COVID-19 Pandemic and The Developments in ASEAN-6
Posted on 10 January 2022
It comes as no surprise that the pandemic has affected many lives globally, which is evidenced by significant decline in incomes and the region’s economies. ASEAN countries were hit by the Delta variant prompting more restrictions in many countries in Q3 2021, according to Mr. Yeoh Wee Jin’s presentation at the SEAISI Sustainability & Construction Fortnight e-Event.
In particular, Malaysia introduced strict restrictions from March to May followed by another more serious lockdown, from end June to September, whereby the entire capital (Federal Territory) and economic center of Klang valley in Selangor was under the most severe control.
Similarly, Thailand re-introduced their curfews in July 2021 after the Songkran holidays where the population had a long holiday. The country is starting to lift the restrictions towards end of November.
Starting April 2021, Vietnam faced major outbreaks of the Delta variant in Hanoi and Ho Chi Minh City, leading to a major lockdown for these cities and affected area, comprising of more than 30% of it population. and more than 3 million people. As the outbreak spread to factories, strict control in the industrial areas eventually affected productivity and output.
The other ASEAN countries such as Indonesia and Philippines continued to impose various restrictions, but these have not stopped their economies from growing. Similarly, Singapore controlled the outbreaks well, until the Delta variant emerged during the later half of the third quarter, at a time when the bulk of the population was already vaccinated.
All these restrictions resulted in Malaysia, Thailand and Vietnam registering a negative GDP growth, while Indonesia, Philippines and Singapore continued to grow, although the growth rate has slowed down. The detailed growth rates figures are in the SG’s message in the earlier part of this journal.
In line with weaker economic performance in Q3 2021, the construction, automotive, manufacturing industries follow similar paths in their respective countries. Again, Indonesia, Philippines and Singapore registered slower growth while these industries in Malaysia, Thailand and Vietnam contracted compared to the previous quarter.
ASEAN -6 countries steel demand sank to 71.8 million tonnes in 2020 due to COVID19, down from 80.3 million tonnes from a year ago. The first half of 2021 steel demand for ASEAN-6 reached 38 million tonnes, 14.1% higher than the first half of 2020 (33.3 million MT). However, the final demand figure remains to be seen given the weak third quarter.
Most ASEAN countries are working towards recovery by cautiously opening up their borders to tourists, after more and more their populated got vaccinated. Not only that, they recognize the need to invest in public infrastructure works to kick start the economies.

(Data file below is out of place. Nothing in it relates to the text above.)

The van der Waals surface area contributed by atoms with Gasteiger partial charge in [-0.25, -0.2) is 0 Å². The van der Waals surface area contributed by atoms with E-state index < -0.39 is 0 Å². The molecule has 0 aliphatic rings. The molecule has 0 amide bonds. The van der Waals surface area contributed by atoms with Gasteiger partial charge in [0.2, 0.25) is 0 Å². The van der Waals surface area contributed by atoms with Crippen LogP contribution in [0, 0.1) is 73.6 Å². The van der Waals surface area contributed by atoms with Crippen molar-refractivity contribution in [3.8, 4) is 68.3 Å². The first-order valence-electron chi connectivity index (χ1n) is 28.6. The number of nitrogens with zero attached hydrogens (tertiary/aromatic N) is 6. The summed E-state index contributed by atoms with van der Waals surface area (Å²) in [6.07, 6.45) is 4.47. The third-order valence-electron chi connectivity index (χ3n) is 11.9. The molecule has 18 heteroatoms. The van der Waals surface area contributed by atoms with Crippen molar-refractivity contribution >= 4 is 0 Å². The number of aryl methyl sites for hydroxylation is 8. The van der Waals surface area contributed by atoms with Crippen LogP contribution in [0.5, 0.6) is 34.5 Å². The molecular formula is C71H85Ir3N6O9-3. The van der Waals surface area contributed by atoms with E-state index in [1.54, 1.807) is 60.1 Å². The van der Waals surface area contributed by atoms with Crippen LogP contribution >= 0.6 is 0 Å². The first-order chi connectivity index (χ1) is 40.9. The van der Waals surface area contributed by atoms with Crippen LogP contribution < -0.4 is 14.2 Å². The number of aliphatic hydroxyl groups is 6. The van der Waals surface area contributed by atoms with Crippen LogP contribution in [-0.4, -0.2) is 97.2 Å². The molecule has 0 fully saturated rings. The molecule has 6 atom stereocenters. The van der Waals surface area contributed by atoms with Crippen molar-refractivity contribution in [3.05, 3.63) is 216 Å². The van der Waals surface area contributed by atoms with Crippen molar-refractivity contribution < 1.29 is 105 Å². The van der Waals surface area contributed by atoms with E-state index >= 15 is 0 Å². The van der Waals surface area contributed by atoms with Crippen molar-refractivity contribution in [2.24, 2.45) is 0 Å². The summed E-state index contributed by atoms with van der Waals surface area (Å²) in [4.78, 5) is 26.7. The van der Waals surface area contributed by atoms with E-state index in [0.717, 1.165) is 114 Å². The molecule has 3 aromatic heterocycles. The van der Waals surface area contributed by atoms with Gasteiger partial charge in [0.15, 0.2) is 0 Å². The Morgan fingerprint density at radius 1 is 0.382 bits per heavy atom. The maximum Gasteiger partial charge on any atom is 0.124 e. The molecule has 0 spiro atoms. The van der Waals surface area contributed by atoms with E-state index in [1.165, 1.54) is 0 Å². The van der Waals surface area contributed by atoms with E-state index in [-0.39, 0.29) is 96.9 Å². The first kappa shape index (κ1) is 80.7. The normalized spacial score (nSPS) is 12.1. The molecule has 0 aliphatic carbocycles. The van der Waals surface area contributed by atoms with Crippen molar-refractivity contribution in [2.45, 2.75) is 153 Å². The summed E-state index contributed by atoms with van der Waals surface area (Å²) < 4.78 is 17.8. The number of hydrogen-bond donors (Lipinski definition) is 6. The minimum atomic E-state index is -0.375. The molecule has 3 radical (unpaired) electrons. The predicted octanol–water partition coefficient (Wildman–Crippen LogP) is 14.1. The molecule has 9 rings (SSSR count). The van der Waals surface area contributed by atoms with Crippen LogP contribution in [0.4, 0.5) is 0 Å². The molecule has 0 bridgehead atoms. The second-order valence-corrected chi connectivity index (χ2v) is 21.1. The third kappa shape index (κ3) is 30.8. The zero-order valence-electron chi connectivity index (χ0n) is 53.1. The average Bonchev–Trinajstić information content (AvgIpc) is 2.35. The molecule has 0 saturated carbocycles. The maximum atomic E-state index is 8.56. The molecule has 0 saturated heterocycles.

Significant recovering signs in construction appeared in 2021 in many countries in ASEAN-6, mainly driven by government’s projects. However, challenges for the sector remain, from new variants of covid-19 which may cause renewed lockdowns, social distancing and mass gathering restrictions. Also, prolong border closures and continuing outbreak may disrupt migration of labour and expertise, further hindering economic growth. Given the uncertain situation of the pandemic and policy changes in China, volatile steel prices will certainly affect contractors especially in their fixed term contracts.
Exports led manufacturing activities are also critical especially in goods that are in demand, such as pharmaceuticals goods, medical goods, computers and electronics and other equipment in shortage.
However, disruption in global shipping operation backlog will continue to hamper trade in goods. Many ports, which are critical parts of the supply logistics chain, were shut down during the lockdown. Labour shortages could be another reason for the disruption.
Chip shortage was due to closed factories during the covid-19 pandemic lockdown. The automotive sector is badly affected, having cancelled their orders, prompting chip companies switched to making chips for consumer products.
Thai and Indonesian automotive industry is dominated by Japanese carmakers have seen fairly limited impact from the tightening of chip supply as Thailand and Indonesia are part of Japan’s chip supply chain which produces its own automotive chips. Nevertheless, the chip plant fire in Japan will likely cause a slowdown in motor vehicle production in Q2 2021. Gradual improvement could be seen in late 2021 once the fire-damaged factory is rebuilt and resumes operations.
Most countries in ASEAN-6 have forecasted their economy at to grow at 3-4% in 2021. Thailand’s economy in 2021, on the other hand, is expected to 1% as the fourth wave of covid-19 had a more severe impact on the country’s economy. Singapore’s projection of its economy to grow at 6-7% in 2021, was mainly due to the faster recovery of the manufacturing sector as well as in the country’s economy in the third quarter than initially estimated.
ASEAN-6 steel demand is forecasted to reach 77.2 million tonnes in 2021. Indonesia, Philippines and Singapore forecasted that steel demand in respective countries would reach or exceed pre-pandemic levels in 2021. Steel demand forecast for Singapore and Philippines, in particular, reach double digit growth rates of 56% and 24% respectively. Indonesia’s steel demand is forecasted reach a pre- pandemic level of 6% in 2021. Thailand’s steel demand is expected to grow moderately at 4.7% in 2021, followed by the prediction in Malaysia at 3.2%. Vietnam expected steel demand to grow 2.4% in 2021.
Whether or not this forecast can be achieved really depends on how the countries contain the Delta variant and spur their economies towards recovery.
Source : SEAISI